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Friday, June 10, 2011

Cheese and Antipasto Tasting Party, Part 1


For SpriteKat's party we inadvertently picked two things that were of little interest to her, cheese and antipasto. (She'd already investigated and played with the mice, even misplacing the cute vintage wind up toys somewhere in our apartment.) Typically when food is out and guests are around, SpriteKat is begging for nibbles.

After months of sampling and comparing various deli meats and cheeses we arrived at our spread (modified slightly due to the craziness Rainbow Grocery's Customer Appreciation Day brought to their cheese counter).
A Sampling of Cheeses from Bi-Rite
We plated the following cheeses:
  • Petit Basque
    Pasteurized Sheep’s milk, created in 1997 by the French dairy giant Lactalis, produced in the Pyrenees Mountains of France from December to July.
    Firm, washed rind cheese with mild, nutty and slightly sweet fruity flavor with caramel notes. Pairs nicely with sliced apples and pears or stone fruits such as peaches, apricots or cherries. Can also be served with olives and pate.
  • Idiazabal (pronounced Eee-dee-ya-ZA-bal)
    Unpasteurized Sheep’s milk from a village located in Goierri Valley, Basque region of Spain.
    Semi-soft pressed cheese, sometimes smoked over beechwood, hawthorn or cherry, with a rich nutty, buttery flavor. Often eaten with quince jam.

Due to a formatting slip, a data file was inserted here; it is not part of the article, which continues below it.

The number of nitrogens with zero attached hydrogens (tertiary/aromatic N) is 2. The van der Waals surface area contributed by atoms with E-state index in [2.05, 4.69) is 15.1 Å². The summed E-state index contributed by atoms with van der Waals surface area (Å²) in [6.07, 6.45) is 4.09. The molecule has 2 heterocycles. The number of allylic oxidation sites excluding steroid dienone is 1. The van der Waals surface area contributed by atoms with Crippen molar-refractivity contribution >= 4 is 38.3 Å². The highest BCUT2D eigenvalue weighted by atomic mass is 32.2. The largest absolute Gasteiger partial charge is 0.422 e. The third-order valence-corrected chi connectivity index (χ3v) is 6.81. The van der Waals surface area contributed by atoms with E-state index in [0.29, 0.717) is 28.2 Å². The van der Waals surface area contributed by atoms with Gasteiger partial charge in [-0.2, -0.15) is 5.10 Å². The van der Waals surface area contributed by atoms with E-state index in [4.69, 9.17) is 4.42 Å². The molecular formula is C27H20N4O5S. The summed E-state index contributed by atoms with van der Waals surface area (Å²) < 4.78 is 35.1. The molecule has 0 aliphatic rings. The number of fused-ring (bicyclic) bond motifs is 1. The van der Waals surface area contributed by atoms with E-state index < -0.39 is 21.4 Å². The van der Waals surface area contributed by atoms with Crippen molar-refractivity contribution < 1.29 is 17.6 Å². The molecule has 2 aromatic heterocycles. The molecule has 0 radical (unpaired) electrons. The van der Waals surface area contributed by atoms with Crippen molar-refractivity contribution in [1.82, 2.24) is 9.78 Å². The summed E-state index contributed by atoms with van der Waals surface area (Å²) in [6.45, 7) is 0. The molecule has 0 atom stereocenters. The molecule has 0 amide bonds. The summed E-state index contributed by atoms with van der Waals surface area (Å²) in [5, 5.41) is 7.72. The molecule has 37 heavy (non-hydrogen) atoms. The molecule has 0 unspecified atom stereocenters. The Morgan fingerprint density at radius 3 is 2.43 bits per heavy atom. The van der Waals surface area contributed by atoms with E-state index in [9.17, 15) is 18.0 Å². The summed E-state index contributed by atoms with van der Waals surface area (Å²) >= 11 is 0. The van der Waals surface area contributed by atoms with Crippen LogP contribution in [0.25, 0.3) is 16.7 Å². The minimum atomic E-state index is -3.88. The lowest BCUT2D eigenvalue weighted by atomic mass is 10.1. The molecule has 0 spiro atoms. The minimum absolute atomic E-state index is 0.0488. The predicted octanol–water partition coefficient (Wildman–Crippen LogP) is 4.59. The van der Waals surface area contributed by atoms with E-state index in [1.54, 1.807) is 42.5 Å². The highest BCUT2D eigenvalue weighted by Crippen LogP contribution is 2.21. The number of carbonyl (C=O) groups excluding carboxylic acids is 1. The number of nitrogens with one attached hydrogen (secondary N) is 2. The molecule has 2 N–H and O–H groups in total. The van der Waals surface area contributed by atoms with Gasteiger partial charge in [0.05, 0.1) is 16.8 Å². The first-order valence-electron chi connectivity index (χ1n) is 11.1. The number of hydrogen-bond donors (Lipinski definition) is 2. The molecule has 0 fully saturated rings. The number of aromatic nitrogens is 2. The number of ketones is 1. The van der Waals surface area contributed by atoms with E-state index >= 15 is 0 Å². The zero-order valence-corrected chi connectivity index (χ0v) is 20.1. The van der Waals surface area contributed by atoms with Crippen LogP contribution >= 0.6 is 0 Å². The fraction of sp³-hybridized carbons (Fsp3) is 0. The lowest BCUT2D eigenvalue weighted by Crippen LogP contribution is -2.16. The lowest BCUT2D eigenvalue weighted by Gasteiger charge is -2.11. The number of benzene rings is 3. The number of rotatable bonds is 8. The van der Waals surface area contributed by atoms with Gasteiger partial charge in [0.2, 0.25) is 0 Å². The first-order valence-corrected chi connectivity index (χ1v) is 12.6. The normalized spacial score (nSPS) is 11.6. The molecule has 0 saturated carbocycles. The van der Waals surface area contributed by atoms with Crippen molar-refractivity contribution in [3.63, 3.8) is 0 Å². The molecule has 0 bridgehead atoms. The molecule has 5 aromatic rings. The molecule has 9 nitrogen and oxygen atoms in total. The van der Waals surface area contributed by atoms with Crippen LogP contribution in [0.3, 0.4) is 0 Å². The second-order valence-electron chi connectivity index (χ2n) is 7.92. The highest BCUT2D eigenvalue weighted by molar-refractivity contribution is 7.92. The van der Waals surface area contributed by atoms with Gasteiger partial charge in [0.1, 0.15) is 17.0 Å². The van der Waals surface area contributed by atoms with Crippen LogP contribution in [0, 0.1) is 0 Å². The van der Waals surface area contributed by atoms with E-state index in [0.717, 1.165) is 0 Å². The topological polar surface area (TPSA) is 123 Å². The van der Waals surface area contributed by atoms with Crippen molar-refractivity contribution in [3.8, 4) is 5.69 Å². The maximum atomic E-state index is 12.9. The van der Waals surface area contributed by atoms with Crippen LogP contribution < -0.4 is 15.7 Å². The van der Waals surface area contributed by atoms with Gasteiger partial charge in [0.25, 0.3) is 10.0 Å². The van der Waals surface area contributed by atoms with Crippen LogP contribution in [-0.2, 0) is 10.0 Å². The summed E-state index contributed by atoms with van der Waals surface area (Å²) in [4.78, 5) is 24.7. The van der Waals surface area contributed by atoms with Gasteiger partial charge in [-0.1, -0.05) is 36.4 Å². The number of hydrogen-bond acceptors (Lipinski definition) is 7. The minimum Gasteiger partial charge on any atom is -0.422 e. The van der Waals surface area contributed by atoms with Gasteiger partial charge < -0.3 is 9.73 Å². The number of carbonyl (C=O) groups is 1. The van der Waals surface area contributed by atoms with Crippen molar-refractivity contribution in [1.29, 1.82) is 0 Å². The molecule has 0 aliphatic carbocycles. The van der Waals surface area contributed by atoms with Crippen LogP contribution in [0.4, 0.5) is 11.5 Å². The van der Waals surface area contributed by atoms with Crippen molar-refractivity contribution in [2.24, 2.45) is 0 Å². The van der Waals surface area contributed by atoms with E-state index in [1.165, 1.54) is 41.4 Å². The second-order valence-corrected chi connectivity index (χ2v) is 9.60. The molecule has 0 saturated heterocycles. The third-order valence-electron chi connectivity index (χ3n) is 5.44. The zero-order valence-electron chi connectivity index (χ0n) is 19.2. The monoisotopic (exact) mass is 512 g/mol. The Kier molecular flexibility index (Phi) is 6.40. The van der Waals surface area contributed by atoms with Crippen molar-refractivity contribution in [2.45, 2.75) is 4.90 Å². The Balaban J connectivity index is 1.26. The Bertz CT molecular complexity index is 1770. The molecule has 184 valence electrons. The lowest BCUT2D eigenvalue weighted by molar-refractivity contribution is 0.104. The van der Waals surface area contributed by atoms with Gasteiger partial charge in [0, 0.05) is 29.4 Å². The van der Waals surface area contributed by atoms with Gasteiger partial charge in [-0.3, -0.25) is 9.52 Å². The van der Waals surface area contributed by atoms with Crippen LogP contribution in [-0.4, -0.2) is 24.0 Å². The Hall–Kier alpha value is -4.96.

• Arte Queso Manchego
    Pasteurized Sheep’s milk produced in the La Mancha region of Spain.
    Semi-firm pressed cheese aged for 4 to 12 months with well developed, but not too strong buttery flavor, nutty piquancy, and peppery body. In antipasto plates, serve with olives, sun-dried tomatoes, crusty bread, and robust red wine or dry Sherry.
  • Garrotxa (pronounced gah-ROH-chuh)
    Unpasteurized Goat’s milk made in Girona, a north-central Catalonia province in Spain.
    Semi-firm pressed cheese with mildly herbal and tangy flavor with hints of hazelnuts in the aftertaste as well as white pepper.
  • Gouda – a comparison
    (on the left in the photo above) Semi-firm cheese from pasteurized Goat’s milk, aged for 2 to 4 months, with mild nutty flavor and peppery aftertaste.
    (on the right in the photo above) Ewephoria, Semi-firm cheese from pasteurized Sheep’s milk, aged for 10 months, with sweet, nutty, buttery flavor.
  • Fiore Sardo
    Raw Sheep’s milk from Sardinia, the island north of Sicily, off the Italian Coast.
    Firm cheese that’s sharp and savory with wet smoke, salty tang, and piquant, nutty finish.
  • Pepato
    Raw sheep’s milk made with whole black peppercorns at Bellwether Farms in Sonoma County in California, USA. Awarded first place in the Flavored Cheese Open Category made from Sheep’s Milk at the American Cheese Society Competition of 2009. Originated in Sicily.
    Semi-soft cheese with peppercorns.
Everyone voted for their favorite or favorites. Ewephoria, Fiore Sardo, Pepato, and Garrotxa all received a nod, but Petit Basque was the clear stand out with three times as many votes.

Have you tried the cheeses we served? Which is your favorite?

I'll reveal which deli meats we picked (and highlight the ones we sampled but declined to serve) tomorrow and share the Gluten-free snacks we served with Eggplant Hummus and Olive Tapenade on Monday. Two spoilers: the bread pictured was not Gluten-free, and the Salt and Vinegar chips that I wrote about on Wednesday were not one of the snacks served.

Bon Apetit!
Credits: All images taken by Eden Hensley Silverstein for Recipes for the Good Life.

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